Dreams can be a reflection of what we’re feeling at the subconscious level, for those who find it difficult to talk about their feelings, dream therapy can help unblock emotions buried deep inside. Creative people find dream therapy very beneficial and in my man years of working in the music industry, I have found that creative people have very vivid and sometimes recurring dreams.
One of the major benefits of dream therapy is the positive self care aspect, keeping a dream journal is one of the key tools in this therapy. By allowing five to ten minutes a day for journaling, you give yourself permission to focus exclusively on you. 
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Individual Psychoanalytic/Psychodynamic Therapy :- The early psychoanalysts recognized the power of dreams, strongly calling for therapists to work with clients’ dreams in therapy to illuminate both conscious and unconscious conflicts. Perhaps most notably, Sigmund Freud suggested that the primary purpose of dreams is to satisfy primitive, infantile wishes. Unacceptable to our conscious minds, he proposed that such wishes are repressed during waking life. Presenting an alternate view, Carl Jung believed dreams to be a normal and creative expression of one’s unconscious mind. Asserting that dreams serve a compensatory function, Jung stated that dreams reflect issues that are unexpressed during waking life. He thus believed that dreams can provide a vital means of uniting the conscious and unconscious by making dreamers aware of hidden feelings. Dream interpretation remains one of the central components in Jungian therapy. A third notable early dream theorist was Alfred Adler. he asserted that the conscious and unconscious minds are the same, and thus the individual’s waking personality is reflected in dreams. According to Adler, dreams are an expression of the conscious mind and provide the person with reassurance, security, and protection against damage to self-worth. Thus, dreams are a way of preparing for future activities or events and fulfill a problem-solving role.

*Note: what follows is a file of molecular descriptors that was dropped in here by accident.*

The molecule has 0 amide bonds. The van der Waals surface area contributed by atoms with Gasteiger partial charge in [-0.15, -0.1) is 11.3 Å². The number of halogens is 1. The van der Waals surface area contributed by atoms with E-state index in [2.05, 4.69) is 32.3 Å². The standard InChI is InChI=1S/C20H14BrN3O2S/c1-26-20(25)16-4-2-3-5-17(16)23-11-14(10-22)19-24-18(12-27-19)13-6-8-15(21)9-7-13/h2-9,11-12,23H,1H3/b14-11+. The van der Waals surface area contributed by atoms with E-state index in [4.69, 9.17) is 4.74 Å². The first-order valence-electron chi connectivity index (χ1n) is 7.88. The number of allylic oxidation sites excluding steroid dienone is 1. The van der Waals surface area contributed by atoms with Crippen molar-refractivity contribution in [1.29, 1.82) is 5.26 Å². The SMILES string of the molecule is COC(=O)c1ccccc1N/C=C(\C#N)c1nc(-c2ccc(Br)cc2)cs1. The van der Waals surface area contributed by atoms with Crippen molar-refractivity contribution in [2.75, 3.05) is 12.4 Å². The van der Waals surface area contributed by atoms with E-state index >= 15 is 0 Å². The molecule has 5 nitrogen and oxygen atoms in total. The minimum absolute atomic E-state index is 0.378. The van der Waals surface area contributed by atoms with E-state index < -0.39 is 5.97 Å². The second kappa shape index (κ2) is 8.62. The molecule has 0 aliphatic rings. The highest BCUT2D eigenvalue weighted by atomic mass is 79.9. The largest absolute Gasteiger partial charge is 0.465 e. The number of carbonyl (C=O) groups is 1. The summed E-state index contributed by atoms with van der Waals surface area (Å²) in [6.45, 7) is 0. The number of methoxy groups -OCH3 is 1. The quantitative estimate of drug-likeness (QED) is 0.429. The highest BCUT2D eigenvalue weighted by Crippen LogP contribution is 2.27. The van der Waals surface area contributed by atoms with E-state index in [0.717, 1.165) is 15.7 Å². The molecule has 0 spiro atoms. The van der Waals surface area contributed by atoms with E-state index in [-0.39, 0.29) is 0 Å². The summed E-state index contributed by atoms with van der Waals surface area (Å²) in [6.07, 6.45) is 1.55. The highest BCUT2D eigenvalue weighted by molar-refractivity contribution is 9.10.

• Category: Dream work therapy
  • Duration: 01:00 Hours
  • Address: Trim, County Meath, Ireland (Map)


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  • Trim, County Meath, Ireland

Welcome to Willow Avenue therapy This is a dedicated counselling service Ring Kathleen on +353(0)851982588